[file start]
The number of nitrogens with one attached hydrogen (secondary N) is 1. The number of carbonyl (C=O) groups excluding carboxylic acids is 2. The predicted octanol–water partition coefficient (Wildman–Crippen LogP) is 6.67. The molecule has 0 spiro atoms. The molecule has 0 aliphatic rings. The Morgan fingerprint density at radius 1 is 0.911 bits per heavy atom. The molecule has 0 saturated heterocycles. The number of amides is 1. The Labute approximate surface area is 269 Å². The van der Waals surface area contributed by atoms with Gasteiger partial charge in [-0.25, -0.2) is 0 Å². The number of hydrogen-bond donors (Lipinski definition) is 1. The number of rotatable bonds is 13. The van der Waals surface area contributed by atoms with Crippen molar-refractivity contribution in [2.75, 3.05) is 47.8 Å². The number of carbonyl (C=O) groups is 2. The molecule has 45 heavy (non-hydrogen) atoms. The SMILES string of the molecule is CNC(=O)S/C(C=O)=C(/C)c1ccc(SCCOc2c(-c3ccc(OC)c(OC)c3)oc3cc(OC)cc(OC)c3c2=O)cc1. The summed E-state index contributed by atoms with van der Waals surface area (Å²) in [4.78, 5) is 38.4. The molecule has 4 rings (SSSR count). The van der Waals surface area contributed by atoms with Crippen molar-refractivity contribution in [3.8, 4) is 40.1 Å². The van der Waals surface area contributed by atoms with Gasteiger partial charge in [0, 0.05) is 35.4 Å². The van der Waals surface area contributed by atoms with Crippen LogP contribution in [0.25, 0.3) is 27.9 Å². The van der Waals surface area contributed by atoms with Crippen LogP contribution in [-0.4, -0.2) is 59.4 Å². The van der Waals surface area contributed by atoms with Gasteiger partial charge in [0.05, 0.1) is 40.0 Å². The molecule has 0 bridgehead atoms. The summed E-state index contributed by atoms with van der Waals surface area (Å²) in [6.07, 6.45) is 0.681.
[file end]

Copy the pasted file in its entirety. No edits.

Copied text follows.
The number of nitrogens with one attached hydrogen (secondary N) is 1. The number of carbonyl (C=O) groups excluding carboxylic acids is 2. The predicted octanol–water partition coefficient (Wildman–Crippen LogP) is 6.67. The molecule has 0 spiro atoms. The molecule has 0 aliphatic rings. The Morgan fingerprint density at radius 1 is 0.911 bits per heavy atom. The molecule has 0 saturated heterocycles. The number of amides is 1. The Labute approximate surface area is 269 Å². The van der Waals surface area contributed by atoms with Gasteiger partial charge in [-0.25, -0.2) is 0 Å². The number of hydrogen-bond donors (Lipinski definition) is 1. The number of rotatable bonds is 13. The van der Waals surface area contributed by atoms with Crippen molar-refractivity contribution in [2.75, 3.05) is 47.8 Å². The number of carbonyl (C=O) groups is 2. The molecule has 45 heavy (non-hydrogen) atoms. The SMILES string of the molecule is CNC(=O)S/C(C=O)=C(/C)c1ccc(SCCOc2c(-c3ccc(OC)c(OC)c3)oc3cc(OC)cc(OC)c3c2=O)cc1. The summed E-state index contributed by atoms with van der Waals surface area (Å²) in [4.78, 5) is 38.4. The molecule has 4 rings (SSSR count). The van der Waals surface area contributed by atoms with Crippen molar-refractivity contribution in [3.8, 4) is 40.1 Å². The van der Waals surface area contributed by atoms with Gasteiger partial charge in [0, 0.05) is 35.4 Å². The van der Waals surface area contributed by atoms with Crippen LogP contribution in [0.25, 0.3) is 27.9 Å². The van der Waals surface area contributed by atoms with Crippen LogP contribution in [-0.4, -0.2) is 59.4 Å². The van der Waals surface area contributed by atoms with Gasteiger partial charge in [0.05, 0.1) is 40.0 Å². The molecule has 0 bridgehead atoms. The summed E-state index contributed by atoms with van der Waals surface area (Å²) in [6.07, 6.45) is 0.681.